Cape Cod Times (Hyannis, MA)
Posted on October 16, 2004
By Ethan Zindler, staff writer
WEST BARNSTABLE - It was billed as a chance for business leaders from a developing nation to glean the secrets of success from a successful entrepreneur.
But for Roza Shakhnazarovna Sabirova, director of Asia Textiles Ltd. in Uzbekistan, it was a chance to drum up business.
Sabirova and three other female Uzbek business leaders met with Doreen Bilezekian, co-founder of the Christmas Tree Shops at Cape Cod Community College Wednesday. Bilezekian and her husband sold their business to retail chain Bed Bath & Beyond for $200 million last year.
Bilezekian delivered a few opening remarks about the challenges of launching a new business, then opened the floor to questions.
Via an interpreter, Sabirova said that during the delegation's visit to a Wal-Mart the day before she had noticed the store was selling $8 cotton T-shirts. She could produce them for $1 apiece, she said, adding she'd be happy to supply the Christmas Tree Shops.
"You can accept this as an offer," said Sabirova.
"Send me a sample," Bilezekian replied without missing a beat.
The Christmas Tree Shops began by selling "closeouts," or unsold inventory acquired from other retailers, at bargain basement prices. The company now also features a large number of items that it buys directly from distributors in East Asia.
Later, in an interview, Bilezekian said she and her husband, an Armenian-American, had held discussions with central Asian producers in the past but never signed any agreements with companies from that part of the world.
For her part, Sabirova said after the meeting the quality of her products is unrivaled. And, she added, her firm is actually a joint venture with Chinese investors.
Wednesday's visit was part of a 10-day tour of the Cape and Boston by the Uzbeks. On Tuesday, the group met with Sen. Therese Murray, D-Plymouth, and with Lt. Gov. Kerry Healey, a Republican. They also held discussions with Wampanoag representatives and attended a clambake.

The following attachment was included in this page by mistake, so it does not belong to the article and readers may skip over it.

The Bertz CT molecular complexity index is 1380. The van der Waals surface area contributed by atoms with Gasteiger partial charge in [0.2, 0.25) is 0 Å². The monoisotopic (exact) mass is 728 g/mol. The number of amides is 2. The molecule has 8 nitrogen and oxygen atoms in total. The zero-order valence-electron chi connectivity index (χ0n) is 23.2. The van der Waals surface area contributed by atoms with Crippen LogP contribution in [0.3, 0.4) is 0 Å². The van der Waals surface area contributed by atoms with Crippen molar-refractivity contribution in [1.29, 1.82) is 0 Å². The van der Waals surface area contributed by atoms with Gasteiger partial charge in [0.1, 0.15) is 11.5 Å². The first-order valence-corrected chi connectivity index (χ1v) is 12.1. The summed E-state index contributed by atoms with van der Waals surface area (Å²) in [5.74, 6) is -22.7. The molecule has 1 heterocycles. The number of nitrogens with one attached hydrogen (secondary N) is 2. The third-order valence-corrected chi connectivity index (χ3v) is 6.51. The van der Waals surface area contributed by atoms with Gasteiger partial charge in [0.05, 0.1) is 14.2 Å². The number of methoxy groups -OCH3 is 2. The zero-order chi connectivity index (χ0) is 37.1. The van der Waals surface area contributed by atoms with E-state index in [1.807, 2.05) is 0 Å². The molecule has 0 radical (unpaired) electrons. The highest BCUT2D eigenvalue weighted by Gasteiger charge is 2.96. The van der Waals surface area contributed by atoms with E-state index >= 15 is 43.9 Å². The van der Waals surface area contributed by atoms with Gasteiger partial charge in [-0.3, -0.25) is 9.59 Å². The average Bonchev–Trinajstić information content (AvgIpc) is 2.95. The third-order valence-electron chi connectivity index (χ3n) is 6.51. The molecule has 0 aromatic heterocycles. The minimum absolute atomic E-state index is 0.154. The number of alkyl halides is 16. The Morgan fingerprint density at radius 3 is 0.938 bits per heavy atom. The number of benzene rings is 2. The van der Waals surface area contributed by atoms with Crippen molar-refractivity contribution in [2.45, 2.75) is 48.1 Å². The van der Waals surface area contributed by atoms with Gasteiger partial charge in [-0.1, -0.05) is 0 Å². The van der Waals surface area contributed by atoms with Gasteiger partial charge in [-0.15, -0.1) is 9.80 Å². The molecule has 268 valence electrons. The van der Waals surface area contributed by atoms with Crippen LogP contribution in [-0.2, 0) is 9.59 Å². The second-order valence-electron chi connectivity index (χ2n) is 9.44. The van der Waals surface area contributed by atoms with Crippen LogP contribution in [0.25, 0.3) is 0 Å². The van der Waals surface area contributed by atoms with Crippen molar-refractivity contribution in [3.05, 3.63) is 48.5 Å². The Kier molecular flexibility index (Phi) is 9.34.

Their visit was underwritten by the Open World Leadership Center, a tiny federal government department originally created by Congress to foster greater understanding between the U.S. and Russia.
Last year, the center expanded its focus to include three former republics of the Soviet Union - Uzbekistan, the Ukraine, and Lithuania - said Open World program manager Britta Bjornlund.
This year, the program will bring 1,850 business and political leaders to the United States. Its annual budget is $13 million.
CCCC President Kathleen Schatzberg said she first learned of the possibility of hosting a contingent from Uzbekistan from the American Association of Community Colleges.
"We held up our hands and said we're interested because it also indicated there was grant money to pay for the expenses," she said.
Schatzberg hosted an Uzbek exchange student in her home when she was an official at a community college in Minnesota during the 1990s and traveled to Uzbekistan to lead training sessions for future exchange students. And, she speaks some Russian.
Open World thought of the Cape partly because of Schatzberg's connection.
"We thought that Cape Cod was a good fit for this group because it just seemed like a nice sized community," she said. "A lot of the reason we pick different communities is the enthusiasm of the communities themselves."
[Reprinted with Permission]